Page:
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Planning for the end of life may seem a bit morbid. After all, Sarasota residents prefer to focus on life rather than death. Still, you may eventually lose the ability to make your own medical decisions. Executing a living will may help you keep some control through your final days.

Put simply, a living will is a written set of instructions that outlines your medical care in a legally binding document. Even if you are healthy, including a living will in your estate planning is probably a good idea. When you do, you may want to consider addressing the following four medical topics.

  1. Resuscitation 

If your heart stops beating, medical professionals may use CPR to resuscitate you. In some cases, they may rely on a defibrillator or another device. For a variety of reasons, though, you may be uncomfortable with resuscitation. If so, you can likely prevent hospital workers from restarting your heart by inserting a provision in your living will.

  1. Medical equipment 

Modern medicine provides physicians with a seemingly countless number of ways to sustain life. For example, a doctor may use a ventilator, feeding tube or dialysis equipment. One or more of these procedures, though, may be worrisome to you. Fortunately, you can tailor your living will to include or exclude the use of medical equipment for end-of-life treatment.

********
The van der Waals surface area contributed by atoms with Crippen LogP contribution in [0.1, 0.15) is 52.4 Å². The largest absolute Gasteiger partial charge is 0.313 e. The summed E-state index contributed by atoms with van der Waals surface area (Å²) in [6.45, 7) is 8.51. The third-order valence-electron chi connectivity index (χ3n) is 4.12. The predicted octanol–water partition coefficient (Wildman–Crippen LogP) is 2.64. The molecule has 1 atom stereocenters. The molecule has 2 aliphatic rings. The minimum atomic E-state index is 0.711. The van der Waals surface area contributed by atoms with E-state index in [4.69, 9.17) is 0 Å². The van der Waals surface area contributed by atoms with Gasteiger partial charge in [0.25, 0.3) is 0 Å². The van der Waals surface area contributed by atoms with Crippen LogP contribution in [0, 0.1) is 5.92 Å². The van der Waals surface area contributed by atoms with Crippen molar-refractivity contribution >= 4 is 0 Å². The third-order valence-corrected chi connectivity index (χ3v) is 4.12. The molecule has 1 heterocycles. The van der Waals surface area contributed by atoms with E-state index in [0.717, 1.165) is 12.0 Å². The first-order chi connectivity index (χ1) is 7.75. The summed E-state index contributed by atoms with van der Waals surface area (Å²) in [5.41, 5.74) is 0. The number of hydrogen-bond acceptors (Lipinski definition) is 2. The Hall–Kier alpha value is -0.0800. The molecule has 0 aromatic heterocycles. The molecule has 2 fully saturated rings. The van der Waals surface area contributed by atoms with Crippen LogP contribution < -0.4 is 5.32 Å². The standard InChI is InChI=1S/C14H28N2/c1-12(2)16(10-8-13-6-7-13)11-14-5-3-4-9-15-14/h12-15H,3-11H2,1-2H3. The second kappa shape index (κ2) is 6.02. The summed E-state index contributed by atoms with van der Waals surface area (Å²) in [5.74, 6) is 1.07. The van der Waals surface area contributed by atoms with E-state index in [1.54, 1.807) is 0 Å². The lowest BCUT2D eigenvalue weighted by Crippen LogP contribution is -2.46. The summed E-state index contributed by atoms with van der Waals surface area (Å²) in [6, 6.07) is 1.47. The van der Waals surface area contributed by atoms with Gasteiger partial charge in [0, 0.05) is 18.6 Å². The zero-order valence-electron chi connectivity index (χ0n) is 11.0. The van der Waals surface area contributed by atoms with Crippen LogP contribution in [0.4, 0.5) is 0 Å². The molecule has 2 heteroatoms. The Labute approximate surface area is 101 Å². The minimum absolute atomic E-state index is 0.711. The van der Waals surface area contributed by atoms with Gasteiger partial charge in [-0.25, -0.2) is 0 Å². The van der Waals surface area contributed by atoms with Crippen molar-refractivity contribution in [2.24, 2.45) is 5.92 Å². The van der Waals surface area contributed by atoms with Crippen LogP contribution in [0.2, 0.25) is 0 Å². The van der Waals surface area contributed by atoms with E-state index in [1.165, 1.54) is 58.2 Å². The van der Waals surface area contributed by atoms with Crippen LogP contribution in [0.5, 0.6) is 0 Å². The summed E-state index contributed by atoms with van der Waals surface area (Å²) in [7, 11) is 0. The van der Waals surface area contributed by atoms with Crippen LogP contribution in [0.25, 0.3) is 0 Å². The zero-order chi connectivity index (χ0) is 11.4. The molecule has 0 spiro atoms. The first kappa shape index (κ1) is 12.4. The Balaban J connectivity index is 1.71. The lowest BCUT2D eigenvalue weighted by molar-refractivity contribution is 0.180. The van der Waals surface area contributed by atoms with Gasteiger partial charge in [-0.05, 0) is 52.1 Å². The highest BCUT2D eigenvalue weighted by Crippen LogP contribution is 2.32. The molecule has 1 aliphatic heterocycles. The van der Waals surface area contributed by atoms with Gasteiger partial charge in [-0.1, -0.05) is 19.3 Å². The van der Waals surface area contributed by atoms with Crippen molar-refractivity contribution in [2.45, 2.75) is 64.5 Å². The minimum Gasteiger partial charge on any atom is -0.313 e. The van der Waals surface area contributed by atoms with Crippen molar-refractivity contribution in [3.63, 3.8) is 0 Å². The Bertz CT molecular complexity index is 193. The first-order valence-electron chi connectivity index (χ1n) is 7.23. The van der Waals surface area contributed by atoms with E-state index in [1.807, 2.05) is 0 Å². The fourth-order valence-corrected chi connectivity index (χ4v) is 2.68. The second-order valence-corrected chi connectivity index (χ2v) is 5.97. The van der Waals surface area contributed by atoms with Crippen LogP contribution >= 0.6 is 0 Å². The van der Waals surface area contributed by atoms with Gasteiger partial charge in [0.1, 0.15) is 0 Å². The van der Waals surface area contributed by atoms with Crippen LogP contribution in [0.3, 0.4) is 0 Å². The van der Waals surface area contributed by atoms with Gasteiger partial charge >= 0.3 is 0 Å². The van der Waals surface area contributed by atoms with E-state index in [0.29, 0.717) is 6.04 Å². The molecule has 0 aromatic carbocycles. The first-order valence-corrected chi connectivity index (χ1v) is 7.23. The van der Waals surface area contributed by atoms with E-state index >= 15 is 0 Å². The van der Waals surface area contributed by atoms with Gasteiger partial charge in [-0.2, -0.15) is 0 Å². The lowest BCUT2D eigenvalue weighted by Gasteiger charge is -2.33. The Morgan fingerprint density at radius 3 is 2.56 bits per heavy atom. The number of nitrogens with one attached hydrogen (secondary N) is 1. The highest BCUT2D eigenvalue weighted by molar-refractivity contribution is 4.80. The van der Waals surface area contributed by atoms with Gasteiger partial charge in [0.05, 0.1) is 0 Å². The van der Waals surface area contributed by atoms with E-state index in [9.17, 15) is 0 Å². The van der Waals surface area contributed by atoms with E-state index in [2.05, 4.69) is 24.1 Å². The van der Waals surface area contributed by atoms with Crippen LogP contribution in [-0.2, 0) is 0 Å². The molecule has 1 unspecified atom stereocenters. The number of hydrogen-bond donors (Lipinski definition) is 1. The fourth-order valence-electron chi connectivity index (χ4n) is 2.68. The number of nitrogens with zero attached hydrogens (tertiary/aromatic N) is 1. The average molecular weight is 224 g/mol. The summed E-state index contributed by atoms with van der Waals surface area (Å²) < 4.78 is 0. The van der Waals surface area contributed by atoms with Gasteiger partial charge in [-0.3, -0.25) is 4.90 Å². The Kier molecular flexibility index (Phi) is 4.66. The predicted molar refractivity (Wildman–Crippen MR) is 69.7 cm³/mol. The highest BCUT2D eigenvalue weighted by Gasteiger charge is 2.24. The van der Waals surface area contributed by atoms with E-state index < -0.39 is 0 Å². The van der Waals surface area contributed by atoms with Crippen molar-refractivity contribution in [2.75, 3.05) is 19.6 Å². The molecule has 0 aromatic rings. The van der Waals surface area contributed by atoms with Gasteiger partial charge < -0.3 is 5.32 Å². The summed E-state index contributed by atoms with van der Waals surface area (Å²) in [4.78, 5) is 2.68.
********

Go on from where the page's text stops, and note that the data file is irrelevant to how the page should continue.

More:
1. Medication 

As you approach the end of your life, doctors may use antibiotics, antivirals or other medications to treat medical conditions. Unfortunately, many medications have side effects that may harm your quality of life. You can use your living will to address which medications you want to take and which ones you do not.

  1. Palliative care 

Before you draw your last breath, you may have uncomfortable injuries, illnesses or other medical conditions. While it is not medical treatment, palliative care aims to minimize your discomfort. Accordingly, you may want your living will to direct doctors to administer palliative measures.

Living wills provide you with an opportunity to retain some control over your end-of-life care. You know yourself better than anyone else does, so you can determine which provisions are best to include in the document.